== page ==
Needless to say, some properties of the system change when the spacetime is Wick-rotated to the Euclidean one (or back); and when the spacetime is discretized. The first transformation changes the reality conditions for the spinors and produces various problems with the fermions. The second transformation - the discretization - also produces its related problems with the fermions, the fermion doubling problem etc. Moreover, it breaks the continuous translational symmetry, and because the supersymmetry anticommutes to translations, lattices inevitably break (most of) the supercharges, too.

Of course, if one views supersymmetry as a key property of a theory, its loss is a huge problem and mostly invalidates the idea that the lattice definition is "more real" or "more fundamental".

To summarize, the latticization is just one particular way - one of the conceptually simplest or most straightforward ways - to define a theory that flows to the desired quantum field theory at long distances. And some people want to confine their reasoning into the lattice because they believe that their duty as scientists is to behave as similarly to a mindless digital computer as possible. (Even computers may deal with non-lattice approaches, but that requires them and the programmers to learn some serious maths and not just mechanical operations on a lattice.) As far as I know, there is no scientific justification of the idea that the "right" definition of a field theory should ultimately boil down to a lattice.

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I can only guess that "QFT is defined on the/a lattice" means that certain infinities in Lagrangian QFT come from defining QFT on a smooth (Lorentzian or Euclidiean) manifold, while many physicists suspect that the "smoothness" is an approximation that breaks down on a certain length scale (like the Planck length), and incorporating the true - quantum - nature of spacetime will cure the QFT-infinities. In this sense, defining QFT on a lattice is a better approximation than defining QFT on a smooth manifold.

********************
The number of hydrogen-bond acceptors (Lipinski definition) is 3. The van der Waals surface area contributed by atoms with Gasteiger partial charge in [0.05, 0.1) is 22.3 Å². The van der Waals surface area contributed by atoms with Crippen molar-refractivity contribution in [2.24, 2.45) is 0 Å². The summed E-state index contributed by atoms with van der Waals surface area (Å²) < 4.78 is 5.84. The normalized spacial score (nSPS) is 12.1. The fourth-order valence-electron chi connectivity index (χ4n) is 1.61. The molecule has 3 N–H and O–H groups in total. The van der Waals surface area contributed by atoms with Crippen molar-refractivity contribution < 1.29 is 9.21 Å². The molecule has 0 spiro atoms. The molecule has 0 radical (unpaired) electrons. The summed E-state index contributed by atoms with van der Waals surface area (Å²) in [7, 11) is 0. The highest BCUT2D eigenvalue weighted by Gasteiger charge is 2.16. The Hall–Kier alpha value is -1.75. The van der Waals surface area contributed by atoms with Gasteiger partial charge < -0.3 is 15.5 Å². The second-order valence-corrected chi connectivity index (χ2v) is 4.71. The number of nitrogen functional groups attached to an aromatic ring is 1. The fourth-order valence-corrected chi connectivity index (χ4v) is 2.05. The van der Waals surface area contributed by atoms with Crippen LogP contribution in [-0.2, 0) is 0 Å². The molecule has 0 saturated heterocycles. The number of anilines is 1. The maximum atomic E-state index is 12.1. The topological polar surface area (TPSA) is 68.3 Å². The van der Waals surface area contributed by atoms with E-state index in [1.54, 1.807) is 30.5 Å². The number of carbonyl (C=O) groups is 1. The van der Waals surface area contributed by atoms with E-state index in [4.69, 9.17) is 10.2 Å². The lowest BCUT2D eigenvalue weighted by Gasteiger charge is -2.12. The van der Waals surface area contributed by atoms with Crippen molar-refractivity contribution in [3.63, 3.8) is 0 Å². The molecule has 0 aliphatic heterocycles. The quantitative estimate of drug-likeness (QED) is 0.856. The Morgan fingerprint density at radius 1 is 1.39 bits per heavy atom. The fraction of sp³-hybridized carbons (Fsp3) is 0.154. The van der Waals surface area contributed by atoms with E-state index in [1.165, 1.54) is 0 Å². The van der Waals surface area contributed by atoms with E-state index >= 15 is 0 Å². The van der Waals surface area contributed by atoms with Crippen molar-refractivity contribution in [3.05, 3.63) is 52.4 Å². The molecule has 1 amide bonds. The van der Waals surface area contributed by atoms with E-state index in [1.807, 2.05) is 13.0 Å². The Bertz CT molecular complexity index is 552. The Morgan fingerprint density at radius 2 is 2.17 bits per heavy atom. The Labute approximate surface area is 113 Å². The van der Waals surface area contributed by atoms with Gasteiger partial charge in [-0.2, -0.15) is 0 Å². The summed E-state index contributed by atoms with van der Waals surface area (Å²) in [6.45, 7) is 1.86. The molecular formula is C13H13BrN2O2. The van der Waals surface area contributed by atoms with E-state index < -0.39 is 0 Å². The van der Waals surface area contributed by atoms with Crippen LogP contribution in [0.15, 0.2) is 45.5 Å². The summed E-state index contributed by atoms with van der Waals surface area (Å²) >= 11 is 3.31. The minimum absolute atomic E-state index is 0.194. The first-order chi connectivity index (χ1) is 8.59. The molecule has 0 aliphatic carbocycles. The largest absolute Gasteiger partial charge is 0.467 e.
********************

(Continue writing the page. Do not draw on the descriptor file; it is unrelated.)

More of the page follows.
I would object, however, that there is no single, unifying framework for doing QFT, Lagrangian QFT is only one approach. There is of course algebraic/local/axiomatic QFT that does not have any problems to define QFTs on globally hyperbolic Lorentzian manifolds at all - it does have a problem with the construction of interesting models, but in the last two decades there has been some progress.

There has been one specific approach that elevates operator product expansions to a defining property, an axiom, of QFT, it started somewhen around this paper:

An introduction and a toy example can be found in this thesis:

This is a very new approach, which I cite mainly to illustrate that there is a lot of room left for the development of an unifying, axiomatic approach to QFT which, when found, may change our thinking about QFT significantly.

(I'm also aware of the fact that many people in quantum gravity think that everything about QFT is said and done: well, shoot me.)

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You may be surprised how many people working on string theory would sympathize with your sentiments (roughly: QFT is hard and mysterious), especially now that we have discovered that we are working on QFT after all. As for the question of definition of QFT, I think the idea is that there is an algorithmic way to calculate any quantity to an arbitrary precision using the lattice. It is the "any quantity" part I don't understand. –  user566 Feb 10 '11 at 20:57

Lattice QCD is define on a grid with spacing $a$, and where on the edgelinks there are gauge potentials. The reciprocal lattice spacings are momentum cut-offs, and must be set so that the heaviest quark mass is $m_q~>>~1/a$. So the lattice spacing is not entirely arbitrary. A discrete difference in gauge potentials defines the fields $$F_{ij}~=~(A_j(x’)~-~A_i(x”))~-~(A_i(x”’)~-~A_j(x”’))~-~g(A_j(x’)A_i(x”)~-~A_i(x“’)A_j(x“’))$$ where the coordinates are illustrated in the figure. The internal gauge indices are implied.